taking the words of Jesus seriously

Editor’s Note: This article begins with a description of racialized violence that may upset some readers.

I watched the video of George Floyd’s murder from the comfort of my cozy living room. I cried as he went from begging, to saying he couldn’t breathe, to crying, to calling for his mother. To gasping for air. To silence. For a few weeks, the outrage over his murder became the loudest noise, even in my evangelical community, where vocalized compassion is oftentimes reserved for babies in the womb. But over time that compassion dwindled, as compassion usually does. At first, white people like me were shocked, grieved, and motivated. Soon, however, those emotions faded into the background, and we returned to the way we lived before. 

This is how our hearts typically respond when we witness injustice or oppression. It is like climbing up the descending steps of an escalator. One of the first escalators I encountered was in a secluded corner of an enormous mall. I spent ten minutes trying to conquer those moving metal slats. I ran and ran, stuck midway up the staircase, until I finally grew tired and sat down, letting the steps carry me back to the bottom where I started. When we encounter other people’s pain, we start running. We run out of love. But after a while, we begin to feel the strain of emotional exhaustion, and midway up that staircase, we stall. It’s too hard. And it’s not our fight anyway, right? It is so much easier to survive our own days if we forget, ignore, or discredit the suffering of those around us. So eventually, we sit back down and coast away from the weight of other people’s sorrow. This has been my experience, at least. Especially as it relates to racism. My compassion may burn brightly at the start, but it never lingers long term if I am simply drifting along on a wave of emotion. That drift will always bring me back to my own cares and concerns — never to the cares and concerns of others.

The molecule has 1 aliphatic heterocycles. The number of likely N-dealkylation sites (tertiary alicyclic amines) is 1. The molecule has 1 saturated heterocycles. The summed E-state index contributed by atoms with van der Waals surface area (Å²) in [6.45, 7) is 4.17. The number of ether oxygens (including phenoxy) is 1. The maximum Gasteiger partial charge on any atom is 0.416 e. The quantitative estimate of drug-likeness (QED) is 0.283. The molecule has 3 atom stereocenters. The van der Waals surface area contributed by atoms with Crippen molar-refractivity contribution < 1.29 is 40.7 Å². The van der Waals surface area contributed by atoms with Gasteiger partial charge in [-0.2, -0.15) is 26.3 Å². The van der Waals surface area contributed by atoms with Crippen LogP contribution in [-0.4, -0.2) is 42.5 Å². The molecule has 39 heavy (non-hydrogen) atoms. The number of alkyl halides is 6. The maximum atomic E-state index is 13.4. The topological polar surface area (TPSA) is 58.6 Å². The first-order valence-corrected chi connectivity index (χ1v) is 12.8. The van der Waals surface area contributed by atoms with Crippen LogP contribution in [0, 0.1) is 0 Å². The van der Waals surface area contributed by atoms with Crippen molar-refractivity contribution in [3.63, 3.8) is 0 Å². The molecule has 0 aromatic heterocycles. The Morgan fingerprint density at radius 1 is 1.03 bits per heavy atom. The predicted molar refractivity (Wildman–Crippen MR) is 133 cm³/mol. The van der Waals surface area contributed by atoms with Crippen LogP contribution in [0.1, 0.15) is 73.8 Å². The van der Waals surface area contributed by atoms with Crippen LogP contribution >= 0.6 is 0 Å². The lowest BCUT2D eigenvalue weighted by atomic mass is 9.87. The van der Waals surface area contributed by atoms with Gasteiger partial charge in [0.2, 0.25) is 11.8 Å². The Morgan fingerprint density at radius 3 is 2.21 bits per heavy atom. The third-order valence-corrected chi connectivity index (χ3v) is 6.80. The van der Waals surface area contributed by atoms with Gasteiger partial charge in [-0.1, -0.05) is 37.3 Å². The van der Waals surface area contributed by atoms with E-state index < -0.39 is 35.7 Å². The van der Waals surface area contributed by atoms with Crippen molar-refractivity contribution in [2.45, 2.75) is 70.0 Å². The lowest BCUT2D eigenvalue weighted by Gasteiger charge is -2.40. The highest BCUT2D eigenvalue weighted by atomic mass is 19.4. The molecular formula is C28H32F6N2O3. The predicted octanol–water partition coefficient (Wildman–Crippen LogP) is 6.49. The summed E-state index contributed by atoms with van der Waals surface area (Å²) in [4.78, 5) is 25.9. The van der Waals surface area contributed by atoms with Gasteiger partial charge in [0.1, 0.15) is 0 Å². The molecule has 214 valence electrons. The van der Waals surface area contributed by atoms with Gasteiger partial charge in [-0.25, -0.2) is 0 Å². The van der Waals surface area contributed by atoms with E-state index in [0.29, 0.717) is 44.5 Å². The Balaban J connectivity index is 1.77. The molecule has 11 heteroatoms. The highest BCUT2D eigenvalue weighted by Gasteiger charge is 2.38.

About a year after George Floyd’s murder, I read an article that recommended documenting one’s interactions with people of other races. The author talked about how we often cannot even see our own prejudice until we make the intentional effort to look. I didn’t think I’d see anything new, really. I wasn’t racist. I cared about everyone, equally. But I wanted to be open. So, I labeled the top of a blank page in my journal “RACISM IN ME?” And I waited. 

A couple days later, I was standing in front of the hot dog display at my local grocery store, trying to remember which brand was my favorite. An elderly black man walked up beside me. I turned to him and smiled. He smiled back. He browsed the hot dog selection for a second, then stepped past me to grab a pack. I immediately felt a flash of annoyance. What was that? I put the hot dog search on hold and looked at the man as he walked away. Why was I annoyed? Two white people had reached in front of me before him and I hadn’t given them a second thought. I replayed the moment in my mind, trying to get to the bottom of my own feelings. In shock, I realized that my first thought had been, How dare he? 

I almost burst into tears in the middle of the meats aisle, overwhelmed by shame and disbelief. But maybe it wasn’t about race? I pictured a different scenario where that sweet elderly man came up beside me and said, “Excuse me,” before walking into the space between me and the processed meat. I would have gladly let him go first. I stopped. I would have “let him” go first? I looked around. I was standing at least four feet back from the display, specifically so other people could get what they needed without me being in the way. The two white people before him hadn’t excused themselves. I hadn’t wanted to give them permission to step in front of my indecisive self. I had barely even noticed them. But for some reason, I felt this teetering old man with brown skin owed me his deference. I was horrified. 

Another year has gone by since that day in the grocery store. I am certain that had I not been intentionally documenting my responses to people of other races, I would have dismissed that flash of frustration as random impatience or a generalized bad mood. And yet, despite a handful of similar experiences, I stopped keeping that journal. Despite a conviction to be more like the Christ I claim to follow and the sense that the most rotten parts of me would only change if I could see them, I stopped looking. I stopped because it was upsetting, and it was hard. I stopped because my comfort and convenience were a higher priority for me than that man in the grocery store. I really did care. Just not enough to do the work to change.

We all have work to do, in the space around us and in ourselves. Even our subconscious thoughts need sanctification. We cannot change the whole world, but we can listen. We can look. And we can love. We can climb that escalator with humility and intention and let the pain of those around us break away at the edges of our hearts, over and over again. 

Let’s keep climbing.

About The Author


Elsbeth Elisha lives in midcoast Maine with her husband, Paul. She loves Jesus, people, music, and mud-season in Vermont.

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